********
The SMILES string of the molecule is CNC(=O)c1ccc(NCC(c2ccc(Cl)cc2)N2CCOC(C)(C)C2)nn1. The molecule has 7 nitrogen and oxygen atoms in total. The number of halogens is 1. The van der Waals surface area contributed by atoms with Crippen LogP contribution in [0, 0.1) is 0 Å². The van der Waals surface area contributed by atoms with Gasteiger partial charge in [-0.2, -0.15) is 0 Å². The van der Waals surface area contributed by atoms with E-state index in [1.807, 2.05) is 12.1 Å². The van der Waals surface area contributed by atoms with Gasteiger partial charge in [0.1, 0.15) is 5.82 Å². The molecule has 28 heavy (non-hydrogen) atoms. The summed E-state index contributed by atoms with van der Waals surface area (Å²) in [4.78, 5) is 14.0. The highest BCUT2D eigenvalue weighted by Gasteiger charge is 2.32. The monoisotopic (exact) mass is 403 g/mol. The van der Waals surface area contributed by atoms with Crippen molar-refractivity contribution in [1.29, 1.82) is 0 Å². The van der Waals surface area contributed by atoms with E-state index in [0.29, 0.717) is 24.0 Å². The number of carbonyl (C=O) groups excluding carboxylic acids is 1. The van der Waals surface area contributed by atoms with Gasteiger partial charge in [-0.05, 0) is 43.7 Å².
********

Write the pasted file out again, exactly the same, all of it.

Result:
The SMILES string of the molecule is CNC(=O)c1ccc(NCC(c2ccc(Cl)cc2)N2CCOC(C)(C)C2)nn1. The molecule has 7 nitrogen and oxygen atoms in total. The number of halogens is 1. The van der Waals surface area contributed by atoms with Crippen LogP contribution in [0, 0.1) is 0 Å². The van der Waals surface area contributed by atoms with Gasteiger partial charge in [-0.2, -0.15) is 0 Å². The van der Waals surface area contributed by atoms with E-state index in [1.807, 2.05) is 12.1 Å². The van der Waals surface area contributed by atoms with Gasteiger partial charge in [0.1, 0.15) is 5.82 Å². The molecule has 28 heavy (non-hydrogen) atoms. The summed E-state index contributed by atoms with van der Waals surface area (Å²) in [4.78, 5) is 14.0. The highest BCUT2D eigenvalue weighted by Gasteiger charge is 2.32. The monoisotopic (exact) mass is 403 g/mol. The van der Waals surface area contributed by atoms with Crippen molar-refractivity contribution in [1.29, 1.82) is 0 Å². The van der Waals surface area contributed by atoms with E-state index in [0.29, 0.717) is 24.0 Å². The number of carbonyl (C=O) groups excluding carboxylic acids is 1. The van der Waals surface area contributed by atoms with Gasteiger partial charge in [-0.05, 0) is 43.7 Å².